Ten Important Lessons From Running Marathons

My friend Doug had recently posted something about his own marathon training experiences, and it got me thinking about my own experiences; I ran 10 marathons between 2001 and 2010, and I have often joked that each year I “learned” something that I probably should have figured out beforehand. (Isn’t that how it always is? Hindsight is always 20/20 after all.)

So in the vain hope that someone else down the line will find these words of “wisdom” (because who am I kidding, this is all looking rather obvious now) and not make the same stupid mistakes/assumptions/errors that I did.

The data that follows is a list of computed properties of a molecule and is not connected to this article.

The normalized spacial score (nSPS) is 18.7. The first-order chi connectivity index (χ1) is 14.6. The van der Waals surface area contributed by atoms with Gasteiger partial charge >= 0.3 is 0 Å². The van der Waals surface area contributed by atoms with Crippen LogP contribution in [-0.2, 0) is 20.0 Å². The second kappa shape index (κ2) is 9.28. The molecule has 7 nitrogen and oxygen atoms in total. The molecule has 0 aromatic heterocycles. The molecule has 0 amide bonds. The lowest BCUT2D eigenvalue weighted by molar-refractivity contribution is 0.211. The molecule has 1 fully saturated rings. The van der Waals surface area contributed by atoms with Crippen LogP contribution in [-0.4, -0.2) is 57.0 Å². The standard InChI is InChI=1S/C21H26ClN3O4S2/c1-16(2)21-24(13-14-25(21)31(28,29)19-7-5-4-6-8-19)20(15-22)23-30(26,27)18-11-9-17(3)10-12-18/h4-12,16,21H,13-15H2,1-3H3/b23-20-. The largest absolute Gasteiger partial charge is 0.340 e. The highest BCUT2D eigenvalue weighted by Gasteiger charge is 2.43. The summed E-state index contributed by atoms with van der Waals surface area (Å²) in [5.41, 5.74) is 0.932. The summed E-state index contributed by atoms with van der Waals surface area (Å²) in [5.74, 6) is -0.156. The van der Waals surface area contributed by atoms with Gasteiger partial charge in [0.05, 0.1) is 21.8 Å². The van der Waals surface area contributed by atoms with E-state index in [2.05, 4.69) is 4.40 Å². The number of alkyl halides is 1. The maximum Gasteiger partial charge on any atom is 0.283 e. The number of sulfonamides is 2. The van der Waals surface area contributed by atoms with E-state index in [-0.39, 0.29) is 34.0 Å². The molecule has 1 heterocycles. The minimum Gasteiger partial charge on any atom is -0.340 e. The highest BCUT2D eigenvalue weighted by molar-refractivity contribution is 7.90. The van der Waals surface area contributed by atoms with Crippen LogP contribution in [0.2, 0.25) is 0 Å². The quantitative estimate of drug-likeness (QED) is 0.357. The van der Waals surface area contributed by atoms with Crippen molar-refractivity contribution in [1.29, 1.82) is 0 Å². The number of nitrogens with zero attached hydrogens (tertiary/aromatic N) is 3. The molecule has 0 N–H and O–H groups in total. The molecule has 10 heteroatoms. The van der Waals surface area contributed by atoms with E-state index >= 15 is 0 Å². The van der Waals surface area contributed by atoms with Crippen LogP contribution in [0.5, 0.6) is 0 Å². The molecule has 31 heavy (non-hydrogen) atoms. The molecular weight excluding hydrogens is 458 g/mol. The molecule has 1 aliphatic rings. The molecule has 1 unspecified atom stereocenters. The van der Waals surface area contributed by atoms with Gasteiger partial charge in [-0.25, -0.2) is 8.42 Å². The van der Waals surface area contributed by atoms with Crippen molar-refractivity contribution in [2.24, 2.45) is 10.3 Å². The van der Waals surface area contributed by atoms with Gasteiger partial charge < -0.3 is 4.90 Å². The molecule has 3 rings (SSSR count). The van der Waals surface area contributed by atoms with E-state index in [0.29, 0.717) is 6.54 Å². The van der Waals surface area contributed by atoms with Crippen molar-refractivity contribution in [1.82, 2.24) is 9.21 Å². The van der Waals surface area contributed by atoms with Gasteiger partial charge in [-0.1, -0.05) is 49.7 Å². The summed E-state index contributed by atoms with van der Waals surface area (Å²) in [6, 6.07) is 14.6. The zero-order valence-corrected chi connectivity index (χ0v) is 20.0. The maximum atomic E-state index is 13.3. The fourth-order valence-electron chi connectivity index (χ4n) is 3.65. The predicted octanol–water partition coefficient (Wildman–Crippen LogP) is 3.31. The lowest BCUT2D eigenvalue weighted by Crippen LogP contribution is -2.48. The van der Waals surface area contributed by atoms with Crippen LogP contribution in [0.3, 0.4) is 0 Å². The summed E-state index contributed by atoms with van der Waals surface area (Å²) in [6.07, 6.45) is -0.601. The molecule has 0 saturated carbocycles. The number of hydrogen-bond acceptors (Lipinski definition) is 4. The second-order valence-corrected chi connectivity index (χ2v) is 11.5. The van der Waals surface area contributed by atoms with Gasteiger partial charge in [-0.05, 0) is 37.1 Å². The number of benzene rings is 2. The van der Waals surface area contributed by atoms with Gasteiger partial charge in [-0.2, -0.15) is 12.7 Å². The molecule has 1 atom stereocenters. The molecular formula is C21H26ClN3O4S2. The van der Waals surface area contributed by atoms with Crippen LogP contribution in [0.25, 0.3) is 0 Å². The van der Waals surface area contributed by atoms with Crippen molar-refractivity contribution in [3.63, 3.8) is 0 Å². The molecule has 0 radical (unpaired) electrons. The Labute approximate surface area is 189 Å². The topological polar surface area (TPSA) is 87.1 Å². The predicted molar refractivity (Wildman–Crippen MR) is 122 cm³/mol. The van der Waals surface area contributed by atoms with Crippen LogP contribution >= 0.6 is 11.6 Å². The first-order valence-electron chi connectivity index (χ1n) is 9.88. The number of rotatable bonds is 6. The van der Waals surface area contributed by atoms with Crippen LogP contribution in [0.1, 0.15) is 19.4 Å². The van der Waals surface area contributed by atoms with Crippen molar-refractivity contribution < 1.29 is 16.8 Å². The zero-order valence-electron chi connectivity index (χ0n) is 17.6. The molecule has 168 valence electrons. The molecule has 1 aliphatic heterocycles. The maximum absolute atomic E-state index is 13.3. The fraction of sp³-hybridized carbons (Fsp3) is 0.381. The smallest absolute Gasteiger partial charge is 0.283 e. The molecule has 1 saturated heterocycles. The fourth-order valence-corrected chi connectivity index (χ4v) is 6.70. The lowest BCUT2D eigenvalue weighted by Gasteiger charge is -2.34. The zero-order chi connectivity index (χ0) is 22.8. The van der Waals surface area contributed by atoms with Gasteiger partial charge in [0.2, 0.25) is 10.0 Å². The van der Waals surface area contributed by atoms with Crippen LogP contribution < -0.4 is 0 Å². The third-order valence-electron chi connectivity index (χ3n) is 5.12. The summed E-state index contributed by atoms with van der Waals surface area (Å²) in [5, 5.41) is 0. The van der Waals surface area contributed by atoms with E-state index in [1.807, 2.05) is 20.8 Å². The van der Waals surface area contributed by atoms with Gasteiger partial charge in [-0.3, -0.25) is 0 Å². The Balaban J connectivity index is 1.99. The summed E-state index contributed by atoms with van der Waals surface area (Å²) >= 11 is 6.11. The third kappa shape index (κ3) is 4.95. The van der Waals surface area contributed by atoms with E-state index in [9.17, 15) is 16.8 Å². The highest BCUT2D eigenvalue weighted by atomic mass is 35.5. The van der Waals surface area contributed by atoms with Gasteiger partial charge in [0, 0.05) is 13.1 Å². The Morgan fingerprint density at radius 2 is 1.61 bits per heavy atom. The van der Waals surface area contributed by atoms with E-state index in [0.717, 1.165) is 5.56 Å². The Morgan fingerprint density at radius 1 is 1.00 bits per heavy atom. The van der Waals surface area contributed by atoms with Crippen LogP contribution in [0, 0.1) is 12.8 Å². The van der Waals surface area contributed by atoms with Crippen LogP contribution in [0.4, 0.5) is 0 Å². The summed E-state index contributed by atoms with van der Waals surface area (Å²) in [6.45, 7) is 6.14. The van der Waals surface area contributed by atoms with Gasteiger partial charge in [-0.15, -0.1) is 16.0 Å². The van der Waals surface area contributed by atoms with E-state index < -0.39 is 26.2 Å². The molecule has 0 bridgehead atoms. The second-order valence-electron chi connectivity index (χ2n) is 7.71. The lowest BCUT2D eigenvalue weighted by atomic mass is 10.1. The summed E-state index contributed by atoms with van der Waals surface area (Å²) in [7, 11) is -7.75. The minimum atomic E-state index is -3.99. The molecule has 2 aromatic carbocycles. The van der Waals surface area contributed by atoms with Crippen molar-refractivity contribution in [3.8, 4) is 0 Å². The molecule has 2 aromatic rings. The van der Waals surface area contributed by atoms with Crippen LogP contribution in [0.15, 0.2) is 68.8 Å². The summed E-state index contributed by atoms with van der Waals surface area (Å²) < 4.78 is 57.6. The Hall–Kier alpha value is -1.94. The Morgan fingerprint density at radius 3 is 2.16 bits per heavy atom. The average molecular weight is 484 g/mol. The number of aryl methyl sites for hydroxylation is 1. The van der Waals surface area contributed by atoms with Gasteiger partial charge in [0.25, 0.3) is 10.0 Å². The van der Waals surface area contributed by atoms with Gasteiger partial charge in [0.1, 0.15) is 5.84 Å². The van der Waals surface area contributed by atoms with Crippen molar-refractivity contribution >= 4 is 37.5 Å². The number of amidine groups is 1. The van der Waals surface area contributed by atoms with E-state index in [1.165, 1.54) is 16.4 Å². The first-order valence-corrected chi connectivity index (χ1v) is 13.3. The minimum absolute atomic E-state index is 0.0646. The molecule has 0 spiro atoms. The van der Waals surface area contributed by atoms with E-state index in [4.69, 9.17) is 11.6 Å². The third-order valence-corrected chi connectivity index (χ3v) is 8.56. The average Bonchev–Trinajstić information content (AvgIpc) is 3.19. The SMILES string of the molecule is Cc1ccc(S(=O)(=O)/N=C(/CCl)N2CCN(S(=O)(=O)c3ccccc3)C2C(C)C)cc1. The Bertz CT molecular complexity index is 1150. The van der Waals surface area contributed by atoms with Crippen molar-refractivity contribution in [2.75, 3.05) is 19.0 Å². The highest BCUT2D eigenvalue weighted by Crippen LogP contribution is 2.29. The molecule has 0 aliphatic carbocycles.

2001: That I could, in fact, finish a marathon.
2002: That I could improve if I worked at it.
2003: That if I slacked off on my training, the results would be worse than expected.
2004: That dropping a lot of weight without shifting to a faster training pace would mean my “easiest” marathon ever.
2005: That it’s better to start off slower and run alone than start off too fast with a group.
2006: That I don’t like training alone.
2007: That I can make it through a training program without including walk breaks.
2008: That eventually, everyone has to cancel a marathon due to illness.
2009: That training for three marathons within eight months of one another will result in burnout.
2010: That by knocking out a tenth marathon in January, it will feel truly wonderful to have a year off from a fall marathon.

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